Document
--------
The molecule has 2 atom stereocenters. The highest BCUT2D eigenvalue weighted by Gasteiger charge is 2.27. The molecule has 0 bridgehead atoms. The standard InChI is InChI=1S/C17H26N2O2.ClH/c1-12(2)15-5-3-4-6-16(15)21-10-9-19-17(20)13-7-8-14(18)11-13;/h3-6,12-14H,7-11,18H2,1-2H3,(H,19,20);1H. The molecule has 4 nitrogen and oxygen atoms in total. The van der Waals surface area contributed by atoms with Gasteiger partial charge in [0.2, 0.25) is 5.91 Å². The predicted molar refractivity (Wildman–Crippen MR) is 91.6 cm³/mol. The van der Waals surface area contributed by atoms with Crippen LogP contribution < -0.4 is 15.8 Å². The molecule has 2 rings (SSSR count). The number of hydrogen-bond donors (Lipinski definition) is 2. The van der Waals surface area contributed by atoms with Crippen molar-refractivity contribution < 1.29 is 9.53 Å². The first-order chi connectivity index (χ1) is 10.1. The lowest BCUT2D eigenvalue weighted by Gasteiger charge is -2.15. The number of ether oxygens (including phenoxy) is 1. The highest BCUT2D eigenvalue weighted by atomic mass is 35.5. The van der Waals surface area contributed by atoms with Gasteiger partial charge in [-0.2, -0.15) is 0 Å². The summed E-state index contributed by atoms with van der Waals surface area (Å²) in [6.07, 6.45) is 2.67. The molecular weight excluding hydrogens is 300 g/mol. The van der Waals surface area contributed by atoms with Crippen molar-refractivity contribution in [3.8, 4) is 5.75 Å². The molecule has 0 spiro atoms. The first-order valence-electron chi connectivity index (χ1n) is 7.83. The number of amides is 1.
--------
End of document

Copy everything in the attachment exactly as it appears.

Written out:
The molecule has 2 atom stereocenters. The highest BCUT2D eigenvalue weighted by Gasteiger charge is 2.27. The molecule has 0 bridgehead atoms. The standard InChI is InChI=1S/C17H26N2O2.ClH/c1-12(2)15-5-3-4-6-16(15)21-10-9-19-17(20)13-7-8-14(18)11-13;/h3-6,12-14H,7-11,18H2,1-2H3,(H,19,20);1H. The molecule has 4 nitrogen and oxygen atoms in total. The van der Waals surface area contributed by atoms with Gasteiger partial charge in [0.2, 0.25) is 5.91 Å². The predicted molar refractivity (Wildman–Crippen MR) is 91.6 cm³/mol. The van der Waals surface area contributed by atoms with Crippen LogP contribution < -0.4 is 15.8 Å². The molecule has 2 rings (SSSR count). The number of hydrogen-bond donors (Lipinski definition) is 2. The van der Waals surface area contributed by atoms with Crippen molar-refractivity contribution < 1.29 is 9.53 Å². The first-order chi connectivity index (χ1) is 10.1. The lowest BCUT2D eigenvalue weighted by Gasteiger charge is -2.15. The number of ether oxygens (including phenoxy) is 1. The highest BCUT2D eigenvalue weighted by atomic mass is 35.5. The van der Waals surface area contributed by atoms with Gasteiger partial charge in [-0.2, -0.15) is 0 Å². The summed E-state index contributed by atoms with van der Waals surface area (Å²) in [6.07, 6.45) is 2.67. The molecular weight excluding hydrogens is 300 g/mol. The van der Waals surface area contributed by atoms with Crippen molar-refractivity contribution in [3.8, 4) is 5.75 Å². The molecule has 0 spiro atoms. The first-order valence-electron chi connectivity index (χ1n) is 7.83. The number of amides is 1.